Individual task. Do research on campaigns that promote sustainable practices. Present your findings to class. Discuss with others the following questions:

Conduct a field trip in the community to a protected area. With the use of various techniques (interviews with locals, narratives, observation of the landscape), students capture how the natural environment impacted the culture and identity of the locals. Discuss with locals the problems they are facing and how these affect the communities’ sustainability, as well as actions for their resilience and local sustainability. Students analyse the proposed actions considering specific criteria (e.g. easy to integrate, cost, short/long term implementation, benefits in social, economic, natural dimensions, resistance for their implementation etc.).

Having done so, they come up with an action plan for addressing the specific local issue and proceed to its implementation.

General idea: make a project, campaign, poster 

Game-example: Play for Goal 10 

There are lots of different types of action that you can take for the Global Goals. Some you can do with your classmates, with your team or with your family. Every action counts and we would love it if you could share yours. Maybe you cleaned a beach, planted a tree or created a new Impact Game for the goal you care most about.

‘Let’s meet meat…’

In small groups students make an inventory of their meat consumption over one week; vegetarians do the same when it comes to alternative food (soy, beans, tofu etc.) Best way to do so is to keep a diary.
After a week the outcomes are discussed.

Research (theory): each group member researches the impact of this consumption on people, planet and prosperity, including the relation between these three. Each personal footprint is calculated.
Research (practice): groups arrange visits to all stakeholding places in the food chain, from farm to home fridge to recycle stations.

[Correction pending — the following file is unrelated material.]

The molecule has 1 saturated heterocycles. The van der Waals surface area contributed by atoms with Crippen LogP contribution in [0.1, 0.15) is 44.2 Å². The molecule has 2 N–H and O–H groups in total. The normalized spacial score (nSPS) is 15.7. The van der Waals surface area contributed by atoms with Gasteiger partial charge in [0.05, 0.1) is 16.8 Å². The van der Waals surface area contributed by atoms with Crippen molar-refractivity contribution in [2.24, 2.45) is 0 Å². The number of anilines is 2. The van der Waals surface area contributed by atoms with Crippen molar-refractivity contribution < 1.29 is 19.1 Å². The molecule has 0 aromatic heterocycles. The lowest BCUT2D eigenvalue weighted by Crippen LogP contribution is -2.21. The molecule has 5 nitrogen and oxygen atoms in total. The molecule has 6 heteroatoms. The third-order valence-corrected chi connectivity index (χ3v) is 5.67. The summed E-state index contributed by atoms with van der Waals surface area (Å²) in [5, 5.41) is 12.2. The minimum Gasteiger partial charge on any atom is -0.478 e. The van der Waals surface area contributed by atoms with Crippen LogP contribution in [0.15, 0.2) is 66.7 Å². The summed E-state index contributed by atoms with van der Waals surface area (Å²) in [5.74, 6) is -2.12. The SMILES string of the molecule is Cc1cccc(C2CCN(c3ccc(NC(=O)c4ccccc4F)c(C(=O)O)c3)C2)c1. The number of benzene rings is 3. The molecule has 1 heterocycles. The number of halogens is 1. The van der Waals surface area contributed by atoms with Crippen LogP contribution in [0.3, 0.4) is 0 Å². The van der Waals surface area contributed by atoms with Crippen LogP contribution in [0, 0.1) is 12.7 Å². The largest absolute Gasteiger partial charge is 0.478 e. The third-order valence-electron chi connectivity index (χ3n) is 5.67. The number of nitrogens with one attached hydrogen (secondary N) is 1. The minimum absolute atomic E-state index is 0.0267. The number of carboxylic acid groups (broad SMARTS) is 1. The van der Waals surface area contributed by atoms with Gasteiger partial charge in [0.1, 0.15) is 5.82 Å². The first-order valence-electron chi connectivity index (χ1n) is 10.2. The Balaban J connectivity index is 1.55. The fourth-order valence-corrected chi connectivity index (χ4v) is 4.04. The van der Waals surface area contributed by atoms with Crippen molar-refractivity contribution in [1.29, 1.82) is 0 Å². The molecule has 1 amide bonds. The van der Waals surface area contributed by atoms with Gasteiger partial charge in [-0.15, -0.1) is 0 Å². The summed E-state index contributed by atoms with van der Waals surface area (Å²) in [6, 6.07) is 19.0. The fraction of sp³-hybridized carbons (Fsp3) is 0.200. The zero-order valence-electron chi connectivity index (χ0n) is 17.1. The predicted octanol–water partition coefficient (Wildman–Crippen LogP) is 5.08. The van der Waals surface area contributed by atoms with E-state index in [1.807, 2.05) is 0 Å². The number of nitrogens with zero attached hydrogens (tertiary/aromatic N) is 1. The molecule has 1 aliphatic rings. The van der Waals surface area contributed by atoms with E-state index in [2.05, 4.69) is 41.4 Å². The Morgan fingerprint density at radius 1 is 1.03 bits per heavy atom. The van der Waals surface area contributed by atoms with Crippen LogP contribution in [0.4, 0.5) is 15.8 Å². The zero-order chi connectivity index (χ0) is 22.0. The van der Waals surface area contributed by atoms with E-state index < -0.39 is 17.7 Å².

Focus points: impact on people, planet and prosperity. If visits are not possible, an underpinned PowerPoint, Prezi or similar presentation is made.

Report: a final report, including positive and negative aspects, is presented.

Action (theory): improvement actions are formulated, both personal and system focussed (me, my school, my neighbourhood, policymakers etc.).

Action (practice): team members change their food patterns for one month in a positive manner; and keep a diary of how they do. Weekly reflections take place. After a month the results are discussed. Team members who are willingly to do so, can approach school management, local authorities, family members to discuss the matter.

Reflection: individuals exchange personal achievements, changes in attitude, changes in behaviour.

Students identify a business or organisation within their community in which they are involved. In groups or individually, they should explore as many ways as possible in which the organisation might save money and/or grow its business while also having less impact on the environment. Choose one of these ideas and take steps to promote or implement it. The students should reflect on any changes that took place as a result of their action either within themselves or within the organisation(s) concerned.

Students brainstorm ways to improve energy efficiency in their institution/home/workplace. Groups then share and critique suggestions. Whole group consider proposals and choose a few key to work towards. Identify some key steps needed to achieve these goals. Plan these steps ie who, where, when and how.